Allow me to predict that with the increasing trend of fast food outlets offering healthier (or rather less-unhealthy) choices and supermarkets offering ample amounts of “fast food” and a vast array of unhealthy packaged foods, any relationship between retail food environments and obesity (even if it does exist), will be even harder to prove that ever before (outliers are no better than anecdotal evidence and should generally be ignored).
Changing food environments to provide better access to affordable healthier foods should be a “no-brainer” for policy makers, irrespective of whether or not the current environment has anything to do with obesity or not (the same could be said for walkability of neighbourhoods and the prevention of urban sprawl).
This interesting question was the topic of an intriguing study by Eric Robinson and Paul Christiansen from the University of Liverpool, published in the International Journal of Obesity who examined whether women’s preferences for larger men can be influenced by prior exposure.
The researchers conducted a series of four studies. Studies 1 and 2 looked at how exposure to men with obesity vs. normal weight had on female attraction toward a man with overweight. The findings of these two study showed that exposure to obesity can alter visual perceptions of what normal body weights were resulting in greater attraction toward an overweight man.
Study 3 found that women who are regularly exposed to males of heavier body weights reported a greater attraction toward overweight men.
Study 4 showed that after exposure to images of men with overweight or obesity, females in an online dating study were more likely to choose to date an overweight man than a man of normal weight (Study 4).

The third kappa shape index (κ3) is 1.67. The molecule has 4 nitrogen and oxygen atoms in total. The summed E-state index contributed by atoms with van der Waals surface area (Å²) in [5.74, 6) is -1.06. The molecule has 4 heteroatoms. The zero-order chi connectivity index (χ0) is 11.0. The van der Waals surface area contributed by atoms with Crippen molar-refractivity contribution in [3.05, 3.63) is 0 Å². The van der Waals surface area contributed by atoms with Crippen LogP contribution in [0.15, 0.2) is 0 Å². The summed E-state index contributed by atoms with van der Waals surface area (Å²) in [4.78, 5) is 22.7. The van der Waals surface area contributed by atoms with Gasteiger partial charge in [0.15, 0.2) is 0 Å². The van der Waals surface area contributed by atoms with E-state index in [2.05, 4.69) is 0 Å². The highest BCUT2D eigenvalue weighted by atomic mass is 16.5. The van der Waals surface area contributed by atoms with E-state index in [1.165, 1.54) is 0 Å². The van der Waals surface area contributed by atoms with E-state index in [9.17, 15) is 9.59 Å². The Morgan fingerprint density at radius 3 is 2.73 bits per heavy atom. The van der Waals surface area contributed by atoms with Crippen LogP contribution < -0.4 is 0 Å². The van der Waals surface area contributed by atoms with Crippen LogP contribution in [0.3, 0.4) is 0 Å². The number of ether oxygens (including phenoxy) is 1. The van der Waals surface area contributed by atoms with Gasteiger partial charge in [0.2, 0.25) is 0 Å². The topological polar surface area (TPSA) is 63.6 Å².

Thus the researchers conclude that even brief exposure to men with obesity can increases female attraction toward overweight men and may affect mate choice.
However, as the researchers note, the findings are limited to single women rating caucasian males – whether exposure to women with overweight has a similar effect on male preferences remains to be studied.
Perhaps the results of this study can lead to the following dating advice – if you’re a big man, surrounding yourself with people of your size may just make you seem more attractive.
Irrespective of the fact that bariatric surgery has now become so safe (at high-volume centres) that it compares well with other common surgical procedures like having your gall bladder removed, it is still surgery.
As even the safest surgery carries risk, it should never be taken lightly and thus the question of whether or not people with obesity but no related comorbidities stand to benefit from bariatric surgery is an important question.
One of the key outcomes (at least for patients) is the impact on quality of life which is why Hilde Risstad and colleagues from the University of Oslo, studied the effect of bariatric surgery on patients presenting with obesity related comorbidities and those without, published in Obesity Surgery.
They studied 232 patients with severe obesity before and 2 years after Roux-en-Y gastric bypass.
Obesity related disease was defined as having at least one of the following conditions: type 2 diabetes mellitus, hypertension, dyslipidemia, coronary heart disease, obstructive sleep apnea, gastroesophageal reflux disease, or osteoarthritis.